Incremental direct costs, net of amounts ceded to reinsurers, that result directly from and are essential to a product sale and would not have been incurred by us had the sale not occurred, are capitalized, to the extent recoverable, and amortized over the life of the premiums produced. Recoverability of deferred acquisition costs is evaluated periodically by comparing the current estimate of the present value of expected pretax future profits to the unamortized asset balance. If this current estimate is less than the existing balance, the difference is charged to expense.

 

Value of Business Acquired

 

Value of business acquired (VOBA) represents the estimated value assigned to purchased companies or insurance in force of the assumed policy obligations at the date of acquisition of a block of policies. At least annually, a review is performed on the models and the assumptions used to develop expected future profits, based upon management’s current view of future events. VOBA is reviewed on an ongoing basis to determine that the unamortized portion does not exceed the expected recoverable amounts. Management’s view primarily reflects our experience but can also reflect emerging trends within the industry. Short-term deviations in experience affect the amortization of VOBA in the period, but do not necessarily indicate that a change to the long-term assumptions of future experience is warranted. If it is determined that it is appropriate to change the assumptions related to future experience, then an unlocking adjustment is recognized for the block of business being evaluated. Certain assumptions, such as interest spreads and surrender rates, may be interrelated. As such, unlocking adjustments often reflect revisions to multiple assumptions. The VOBA balance is immediately impacted by any assumption changes, with the change reflected through the statements of comprehensive income as an unlocking adjustment in the amount of VOBA amortized. These adjustments can be positive or negative with adjustments reducing amortization limited to amounts previously deferred plus interest accrued through the date of the adjustment.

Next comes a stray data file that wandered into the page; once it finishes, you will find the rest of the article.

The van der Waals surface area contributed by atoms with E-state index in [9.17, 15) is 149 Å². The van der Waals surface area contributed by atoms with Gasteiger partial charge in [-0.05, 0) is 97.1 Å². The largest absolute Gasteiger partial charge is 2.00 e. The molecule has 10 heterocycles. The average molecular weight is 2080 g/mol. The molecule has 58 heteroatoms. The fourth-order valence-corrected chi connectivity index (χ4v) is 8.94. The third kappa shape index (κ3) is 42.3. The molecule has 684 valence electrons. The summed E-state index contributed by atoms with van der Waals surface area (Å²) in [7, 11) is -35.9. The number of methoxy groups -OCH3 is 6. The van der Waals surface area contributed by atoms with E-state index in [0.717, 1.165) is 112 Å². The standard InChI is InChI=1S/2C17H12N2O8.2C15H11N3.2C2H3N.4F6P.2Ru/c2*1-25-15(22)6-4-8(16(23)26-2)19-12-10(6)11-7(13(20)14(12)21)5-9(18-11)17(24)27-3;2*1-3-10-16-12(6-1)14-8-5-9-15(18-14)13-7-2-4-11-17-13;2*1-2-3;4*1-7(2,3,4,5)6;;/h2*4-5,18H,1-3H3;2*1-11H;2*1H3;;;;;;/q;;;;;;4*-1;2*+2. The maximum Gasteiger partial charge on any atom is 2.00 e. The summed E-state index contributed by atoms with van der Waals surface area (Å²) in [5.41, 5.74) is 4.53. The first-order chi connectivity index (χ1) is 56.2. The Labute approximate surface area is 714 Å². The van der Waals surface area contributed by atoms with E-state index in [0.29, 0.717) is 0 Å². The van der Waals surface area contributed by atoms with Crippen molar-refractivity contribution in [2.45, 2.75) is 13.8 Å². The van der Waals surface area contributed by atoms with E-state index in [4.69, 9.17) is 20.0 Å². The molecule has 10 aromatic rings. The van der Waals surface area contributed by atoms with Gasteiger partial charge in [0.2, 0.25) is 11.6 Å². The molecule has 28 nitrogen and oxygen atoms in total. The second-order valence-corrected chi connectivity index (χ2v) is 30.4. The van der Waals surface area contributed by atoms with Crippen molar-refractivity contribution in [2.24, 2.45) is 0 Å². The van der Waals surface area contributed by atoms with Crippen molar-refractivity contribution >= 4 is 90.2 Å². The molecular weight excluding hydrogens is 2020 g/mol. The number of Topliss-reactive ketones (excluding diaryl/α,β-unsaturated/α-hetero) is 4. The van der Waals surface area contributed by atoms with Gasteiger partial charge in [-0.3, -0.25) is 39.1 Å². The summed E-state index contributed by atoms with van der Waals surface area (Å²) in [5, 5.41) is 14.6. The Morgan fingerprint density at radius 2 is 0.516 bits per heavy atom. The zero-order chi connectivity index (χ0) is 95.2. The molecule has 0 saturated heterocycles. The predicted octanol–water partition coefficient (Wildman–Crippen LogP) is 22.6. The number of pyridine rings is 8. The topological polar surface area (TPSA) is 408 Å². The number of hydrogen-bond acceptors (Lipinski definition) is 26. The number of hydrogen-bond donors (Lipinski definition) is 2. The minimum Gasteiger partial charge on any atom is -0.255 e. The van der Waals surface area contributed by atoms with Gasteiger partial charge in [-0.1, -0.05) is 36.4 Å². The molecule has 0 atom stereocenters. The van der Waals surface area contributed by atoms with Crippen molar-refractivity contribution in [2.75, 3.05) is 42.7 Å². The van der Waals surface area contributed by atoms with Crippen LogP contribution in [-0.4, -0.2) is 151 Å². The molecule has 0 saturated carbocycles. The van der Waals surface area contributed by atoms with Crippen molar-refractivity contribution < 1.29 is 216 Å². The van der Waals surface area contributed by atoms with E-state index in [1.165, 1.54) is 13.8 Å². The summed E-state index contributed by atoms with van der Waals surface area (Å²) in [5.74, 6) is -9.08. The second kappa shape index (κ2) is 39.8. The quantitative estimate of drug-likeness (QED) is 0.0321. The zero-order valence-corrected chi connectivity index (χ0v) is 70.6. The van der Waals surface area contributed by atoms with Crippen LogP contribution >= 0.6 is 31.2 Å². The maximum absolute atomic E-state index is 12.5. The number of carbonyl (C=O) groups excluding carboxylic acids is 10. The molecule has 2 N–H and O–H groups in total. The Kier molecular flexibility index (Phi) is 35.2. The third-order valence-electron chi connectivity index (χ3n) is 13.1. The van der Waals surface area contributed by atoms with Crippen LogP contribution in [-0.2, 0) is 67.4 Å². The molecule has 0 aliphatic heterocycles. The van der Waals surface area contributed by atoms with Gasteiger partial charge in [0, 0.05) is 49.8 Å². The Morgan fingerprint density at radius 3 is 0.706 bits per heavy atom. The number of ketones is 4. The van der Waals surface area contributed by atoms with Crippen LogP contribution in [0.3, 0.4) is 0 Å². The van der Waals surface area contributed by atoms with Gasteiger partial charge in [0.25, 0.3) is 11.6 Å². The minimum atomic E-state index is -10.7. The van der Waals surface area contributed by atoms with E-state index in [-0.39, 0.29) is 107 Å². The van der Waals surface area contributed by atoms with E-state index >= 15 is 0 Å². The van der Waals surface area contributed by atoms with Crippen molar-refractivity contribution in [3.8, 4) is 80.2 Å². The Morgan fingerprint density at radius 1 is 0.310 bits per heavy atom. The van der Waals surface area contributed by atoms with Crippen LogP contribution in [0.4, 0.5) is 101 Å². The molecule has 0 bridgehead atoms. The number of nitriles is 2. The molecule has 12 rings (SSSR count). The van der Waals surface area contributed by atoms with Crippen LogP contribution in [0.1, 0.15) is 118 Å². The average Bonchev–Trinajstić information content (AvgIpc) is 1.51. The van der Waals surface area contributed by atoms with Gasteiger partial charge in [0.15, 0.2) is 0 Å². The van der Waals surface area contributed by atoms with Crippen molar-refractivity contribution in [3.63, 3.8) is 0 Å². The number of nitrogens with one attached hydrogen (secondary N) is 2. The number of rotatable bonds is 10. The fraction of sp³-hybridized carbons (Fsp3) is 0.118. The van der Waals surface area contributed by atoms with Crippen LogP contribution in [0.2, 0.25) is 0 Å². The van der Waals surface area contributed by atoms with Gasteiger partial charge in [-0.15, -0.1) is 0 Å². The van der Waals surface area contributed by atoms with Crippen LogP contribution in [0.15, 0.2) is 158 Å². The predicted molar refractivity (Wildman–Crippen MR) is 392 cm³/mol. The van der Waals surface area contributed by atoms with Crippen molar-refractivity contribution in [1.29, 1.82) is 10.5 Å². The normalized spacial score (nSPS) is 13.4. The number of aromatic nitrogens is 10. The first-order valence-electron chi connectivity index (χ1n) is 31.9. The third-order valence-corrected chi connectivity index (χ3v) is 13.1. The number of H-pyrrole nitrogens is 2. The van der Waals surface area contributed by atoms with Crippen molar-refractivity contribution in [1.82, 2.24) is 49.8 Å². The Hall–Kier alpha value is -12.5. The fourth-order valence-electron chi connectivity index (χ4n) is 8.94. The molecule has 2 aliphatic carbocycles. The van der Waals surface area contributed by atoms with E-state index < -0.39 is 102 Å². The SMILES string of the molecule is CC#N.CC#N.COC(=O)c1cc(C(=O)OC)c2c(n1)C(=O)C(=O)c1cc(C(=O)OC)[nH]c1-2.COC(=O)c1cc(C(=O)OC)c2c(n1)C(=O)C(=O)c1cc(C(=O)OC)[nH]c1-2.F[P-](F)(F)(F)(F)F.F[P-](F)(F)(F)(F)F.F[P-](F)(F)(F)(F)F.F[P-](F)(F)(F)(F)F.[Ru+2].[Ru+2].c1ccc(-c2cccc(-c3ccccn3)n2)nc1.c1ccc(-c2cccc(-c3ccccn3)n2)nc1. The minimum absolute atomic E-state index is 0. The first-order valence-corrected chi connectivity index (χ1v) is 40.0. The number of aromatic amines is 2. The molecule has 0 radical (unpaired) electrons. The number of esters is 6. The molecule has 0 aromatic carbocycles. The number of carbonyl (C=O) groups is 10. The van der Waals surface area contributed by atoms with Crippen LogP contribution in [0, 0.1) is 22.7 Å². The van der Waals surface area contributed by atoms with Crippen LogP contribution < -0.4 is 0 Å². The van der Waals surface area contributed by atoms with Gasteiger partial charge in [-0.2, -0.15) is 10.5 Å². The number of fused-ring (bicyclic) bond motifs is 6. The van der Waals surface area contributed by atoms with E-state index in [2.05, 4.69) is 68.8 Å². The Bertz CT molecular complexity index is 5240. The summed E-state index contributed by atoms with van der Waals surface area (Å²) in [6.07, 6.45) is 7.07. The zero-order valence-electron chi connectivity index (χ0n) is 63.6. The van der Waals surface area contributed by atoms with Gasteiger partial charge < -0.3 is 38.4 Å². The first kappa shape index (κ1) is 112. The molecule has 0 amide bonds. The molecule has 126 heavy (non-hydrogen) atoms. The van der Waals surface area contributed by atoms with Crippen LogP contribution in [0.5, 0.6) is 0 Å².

In addition, we may consider refinements in estimates due to improved capabilities resulting from administrative or actuarial system upgrades. We consider such enhancements to determine whether and to what extent they are associated with prior periods or simply improvements in the projection of future expected gross profits due to improved functionality. To the extent they represent such improvements, these items are applied to the appropriate financial statement line items in a manner similar to unlocking adjustments.

 

 

VOBA is also reviewed on an ongoing basis to determine that the unamortized portion does not exceed the expected recoverable amounts. If it is determined from emerging experience that the premium margins or gross profits are less than the unamortized value of business acquired, then the asset will be adjusted downward with the adjustment recorded as an expense in the current period.

 

Goodwill

 

Goodwill represents the excess of the amounts paid to acquire subsidiaries and other businesses over the fair value of their net assets at the date of acquisition. Goodwill is tested for impairment at least annually in the fourth quarter or more frequently if events or circumstances change that would indicate that a triggering event has occurred.